Why This Way? A Christmas Message from Bishop Fairley

December 20, 2019


Please be forewarned that this will not be your standard Christmas message or greeting.  I want to begin with a series of “Why?” questions.  Why not in splendor and glory?  Why not with royal fanfare and shimmering lights?  Why not with outstanding parents with proper pedigree and connections?  Why a teenage girl from “hick-town” Nazareth, the armpit of Galilee?  “Can anything good come out of Nazareth?” – John 1:46.
Why not announce Jesus’ birth with festive singing and sounding of trumpets from the temple in Jerusalem, with priests dressed in their finest religious garments; stoles and fancy collars, robes with bars of distinction and bishop’s patches on the sleeve, lapel pins prominently displayed for all to see?  Why instead have this birth dancing on the lips of a most unlikely girl, singing, “My soul magnifies the Lord, and my spirit rejoices in God my Savior, for he has looked with favor on the lowliness of his servant…. He has brought down the powerful from their thrones, and lifted up the lowly; he has filled the hungry with good things, and sent the rich away empty?”  – Luke 1:46, 52-53
Why lift up the faith and trust of a simple carpenter (Joseph) who chooses to suffer the disdain and ridicule of others for breaking religious law by marrying a pregnant woman who claims the child she carries is the Son of the Living God?  We know better than that!  We know that’s not the way religious, God-fearing folk would usually see such a thing.  Remember, Mary was a woman who, according to the law, should have been stoned to death.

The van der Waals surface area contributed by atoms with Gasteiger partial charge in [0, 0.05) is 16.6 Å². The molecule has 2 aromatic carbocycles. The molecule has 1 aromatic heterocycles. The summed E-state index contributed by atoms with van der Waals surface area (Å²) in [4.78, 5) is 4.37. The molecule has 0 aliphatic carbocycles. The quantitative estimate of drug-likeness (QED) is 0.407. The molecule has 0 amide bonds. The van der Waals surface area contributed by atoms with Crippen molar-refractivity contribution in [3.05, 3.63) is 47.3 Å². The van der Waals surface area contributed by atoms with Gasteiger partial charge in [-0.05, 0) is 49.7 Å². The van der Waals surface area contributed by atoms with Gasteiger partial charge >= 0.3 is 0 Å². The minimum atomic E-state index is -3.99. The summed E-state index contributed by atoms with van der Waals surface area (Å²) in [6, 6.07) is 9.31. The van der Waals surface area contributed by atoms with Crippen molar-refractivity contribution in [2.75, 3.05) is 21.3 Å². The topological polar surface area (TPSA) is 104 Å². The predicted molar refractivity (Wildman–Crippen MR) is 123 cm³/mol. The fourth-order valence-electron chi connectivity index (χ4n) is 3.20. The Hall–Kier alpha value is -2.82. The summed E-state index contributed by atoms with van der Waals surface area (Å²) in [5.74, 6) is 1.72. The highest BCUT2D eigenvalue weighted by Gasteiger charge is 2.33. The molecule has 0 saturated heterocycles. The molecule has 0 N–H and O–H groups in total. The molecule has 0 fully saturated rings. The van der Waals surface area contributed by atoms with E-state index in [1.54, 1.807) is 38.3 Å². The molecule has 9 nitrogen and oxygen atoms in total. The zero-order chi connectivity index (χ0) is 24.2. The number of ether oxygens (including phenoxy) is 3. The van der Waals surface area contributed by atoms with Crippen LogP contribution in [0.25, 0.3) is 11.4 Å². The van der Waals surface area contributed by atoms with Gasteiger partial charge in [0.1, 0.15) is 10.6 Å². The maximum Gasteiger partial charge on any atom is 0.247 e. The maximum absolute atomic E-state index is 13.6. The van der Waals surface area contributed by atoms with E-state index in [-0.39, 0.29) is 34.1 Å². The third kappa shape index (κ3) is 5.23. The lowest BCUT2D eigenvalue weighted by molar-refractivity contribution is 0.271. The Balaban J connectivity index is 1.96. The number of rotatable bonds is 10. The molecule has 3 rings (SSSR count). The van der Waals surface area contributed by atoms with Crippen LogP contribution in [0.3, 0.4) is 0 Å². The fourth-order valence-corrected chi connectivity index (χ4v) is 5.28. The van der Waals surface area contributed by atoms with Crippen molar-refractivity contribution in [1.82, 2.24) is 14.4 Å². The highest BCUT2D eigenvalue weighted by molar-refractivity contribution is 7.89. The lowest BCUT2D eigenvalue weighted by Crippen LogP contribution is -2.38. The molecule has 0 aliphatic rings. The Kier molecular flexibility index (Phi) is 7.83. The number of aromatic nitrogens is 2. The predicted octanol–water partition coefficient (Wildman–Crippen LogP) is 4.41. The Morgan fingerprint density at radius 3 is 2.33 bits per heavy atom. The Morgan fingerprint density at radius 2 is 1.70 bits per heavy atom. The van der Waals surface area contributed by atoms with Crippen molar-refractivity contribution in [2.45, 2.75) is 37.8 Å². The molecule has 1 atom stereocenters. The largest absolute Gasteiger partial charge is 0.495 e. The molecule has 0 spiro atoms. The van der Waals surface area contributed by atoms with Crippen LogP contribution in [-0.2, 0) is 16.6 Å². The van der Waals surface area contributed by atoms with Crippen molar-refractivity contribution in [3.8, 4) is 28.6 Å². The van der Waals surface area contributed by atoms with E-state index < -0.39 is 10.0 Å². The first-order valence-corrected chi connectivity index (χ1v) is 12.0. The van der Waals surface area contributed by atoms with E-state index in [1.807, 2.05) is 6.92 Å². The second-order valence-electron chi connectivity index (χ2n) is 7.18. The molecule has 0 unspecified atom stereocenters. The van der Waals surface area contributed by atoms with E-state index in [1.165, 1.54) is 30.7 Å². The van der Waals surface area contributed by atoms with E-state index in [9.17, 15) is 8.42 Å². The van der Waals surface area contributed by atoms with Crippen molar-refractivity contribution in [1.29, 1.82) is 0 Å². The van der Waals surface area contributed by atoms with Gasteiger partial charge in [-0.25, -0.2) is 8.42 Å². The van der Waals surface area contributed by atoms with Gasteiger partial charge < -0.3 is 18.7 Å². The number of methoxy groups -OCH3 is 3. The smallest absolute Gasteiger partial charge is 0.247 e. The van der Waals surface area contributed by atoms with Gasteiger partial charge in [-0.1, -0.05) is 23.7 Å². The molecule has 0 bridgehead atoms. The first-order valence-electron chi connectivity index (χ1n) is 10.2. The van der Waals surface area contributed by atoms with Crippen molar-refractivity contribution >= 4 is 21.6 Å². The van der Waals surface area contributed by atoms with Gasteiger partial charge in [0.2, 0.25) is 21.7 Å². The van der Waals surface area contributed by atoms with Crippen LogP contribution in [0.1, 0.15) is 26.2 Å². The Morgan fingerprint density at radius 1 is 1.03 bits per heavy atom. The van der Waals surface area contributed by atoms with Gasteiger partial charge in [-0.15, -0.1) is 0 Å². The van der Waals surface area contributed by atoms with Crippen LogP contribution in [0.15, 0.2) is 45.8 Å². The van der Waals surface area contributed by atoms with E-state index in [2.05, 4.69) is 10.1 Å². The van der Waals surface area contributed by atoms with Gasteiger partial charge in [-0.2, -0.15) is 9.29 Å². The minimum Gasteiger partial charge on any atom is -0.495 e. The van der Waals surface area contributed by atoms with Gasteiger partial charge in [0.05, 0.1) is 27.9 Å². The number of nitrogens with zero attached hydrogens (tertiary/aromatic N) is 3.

All that being said, I don’t think we realize how subversive it is to say, “Merry Christmas.”  Yet, it is what I choose to boldly say and proclaim. “Merry Christmas!”  “’Be or make merry’ translates to make joy or be joyful.  It generally is used to express good cheer and being in a state of content.  When people use the words ‘Merry Christmas’ they are expressing their desire for the other person to be joyful,” according to  “The Merry Christmas Meaning” – Wilstar.com.
It is a Merry Christmas because God has broken into the world of sin, death, darkness and oppression with a Word of salvation, reconciliation, and redemption.  God has broken into our world of violence and injustice with a Word of ultimate hope.  Ultimate hope for those in despair.  Ultimate hope for the marginalized.  Ultimate hope for those held captive by the bondage of sin.  Ultimate hope for those lost in darkness.  Ultimate hope that truly says, “Weeping may linger for the night, but joy comes with the morning.”— Psalm 30:5.
Merry Christmas, a great joy has broken over us. With the coming of Jesus, everything changes.  Our worldviews are turned upside down “so the last will be first, and the first will be last.”— Matthew 20:16.   
Merry Christmas, because God has broken into our chaos through the child born in Bethlehem, who will one day stand in the synagogue with these subversive words flowing from his spirit: “The Spirit of the Lord is upon me, because he has anointed me to bring good news to the poor. He has sent me to proclaim release to the captives and recovery of sight to the blind, to let the oppressed go free, to proclaim the year of the Lord’s favor.” – Luke 4:18-19
Merry Christmas, as the hymn writer proclaims, “Jesus the name that charms our fears, that bids our sorrows cease; tis music in the sinner’s ear.” – O for a Thousand Tongues to Sing – UM Hymnal
Merry Christmas! Be joyful because God almighty has done unto us a marvelous and mighty thing.  Remember when you tell another “Merry Christmas,” it is not some Pollyanna bumper sticker slogan or a sign to display on your lawn.  It is not a Facebook post asking readers to pass it on if you want to keep Jesus in Christmas: The last time I checked, Jesus is, and always will be, in Christmas.
If you are going to say, “Merry Christmas,” mean it with all your heart, mind, and soul.  If we are going to “talk the talk,” let’s walk the walk by confessing our sin and surrendering everything to Jesus so that his joy might be complete in us.  I believe it would go a long way toward transforming the world if we would spread a little subversive peace, love, and joy into our darkness.  Merry Christmas!!!
Blessings and Peace,

Bishop Fairley